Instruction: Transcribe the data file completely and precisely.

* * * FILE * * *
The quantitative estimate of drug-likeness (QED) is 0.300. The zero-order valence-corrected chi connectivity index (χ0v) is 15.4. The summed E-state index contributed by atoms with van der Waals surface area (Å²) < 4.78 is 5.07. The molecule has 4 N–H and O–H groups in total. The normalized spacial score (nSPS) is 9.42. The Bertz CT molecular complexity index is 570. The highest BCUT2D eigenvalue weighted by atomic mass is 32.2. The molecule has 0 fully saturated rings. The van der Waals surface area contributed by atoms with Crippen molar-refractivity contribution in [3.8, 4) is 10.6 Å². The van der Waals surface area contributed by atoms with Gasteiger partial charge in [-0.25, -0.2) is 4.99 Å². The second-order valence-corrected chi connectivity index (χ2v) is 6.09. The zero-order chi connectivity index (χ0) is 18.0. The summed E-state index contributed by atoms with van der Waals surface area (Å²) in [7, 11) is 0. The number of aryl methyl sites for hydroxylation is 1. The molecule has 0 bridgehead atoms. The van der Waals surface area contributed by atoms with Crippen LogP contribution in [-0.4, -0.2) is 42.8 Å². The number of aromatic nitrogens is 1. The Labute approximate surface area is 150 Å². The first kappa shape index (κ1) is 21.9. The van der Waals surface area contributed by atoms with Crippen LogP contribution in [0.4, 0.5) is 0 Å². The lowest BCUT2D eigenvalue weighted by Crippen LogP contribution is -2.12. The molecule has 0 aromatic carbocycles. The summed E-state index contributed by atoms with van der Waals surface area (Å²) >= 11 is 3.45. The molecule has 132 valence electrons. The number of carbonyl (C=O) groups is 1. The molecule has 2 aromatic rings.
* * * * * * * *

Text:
The quantitative estimate of drug-likeness (QED) is 0.300. The zero-order valence-corrected chi connectivity index (χ0v) is 15.4. The summed E-state index contributed by atoms with van der Waals surface area (Å²) < 4.78 is 5.07. The molecule has 4 N–H and O–H groups in total. The normalized spacial score (nSPS) is 9.42. The Bertz CT molecular complexity index is 570. The highest BCUT2D eigenvalue weighted by atomic mass is 32.2. The molecule has 0 fully saturated rings. The van der Waals surface area contributed by atoms with Crippen molar-refractivity contribution in [3.8, 4) is 10.6 Å². The van der Waals surface area contributed by atoms with Gasteiger partial charge in [-0.25, -0.2) is 4.99 Å². The second-order valence-corrected chi connectivity index (χ2v) is 6.09. The zero-order chi connectivity index (χ0) is 18.0. The summed E-state index contributed by atoms with van der Waals surface area (Å²) in [7, 11) is 0. The number of aryl methyl sites for hydroxylation is 1. The molecule has 0 bridgehead atoms. The van der Waals surface area contributed by atoms with Crippen LogP contribution in [-0.4, -0.2) is 42.8 Å². The number of aromatic nitrogens is 1. The Labute approximate surface area is 150 Å². The first kappa shape index (κ1) is 21.9. The van der Waals surface area contributed by atoms with Crippen LogP contribution in [0.4, 0.5) is 0 Å². The lowest BCUT2D eigenvalue weighted by Crippen LogP contribution is -2.12. The molecule has 0 aromatic carbocycles. The summed E-state index contributed by atoms with van der Waals surface area (Å²) >= 11 is 3.45. The molecule has 132 valence electrons. The number of carbonyl (C=O) groups is 1. The molecule has 2 aromatic rings.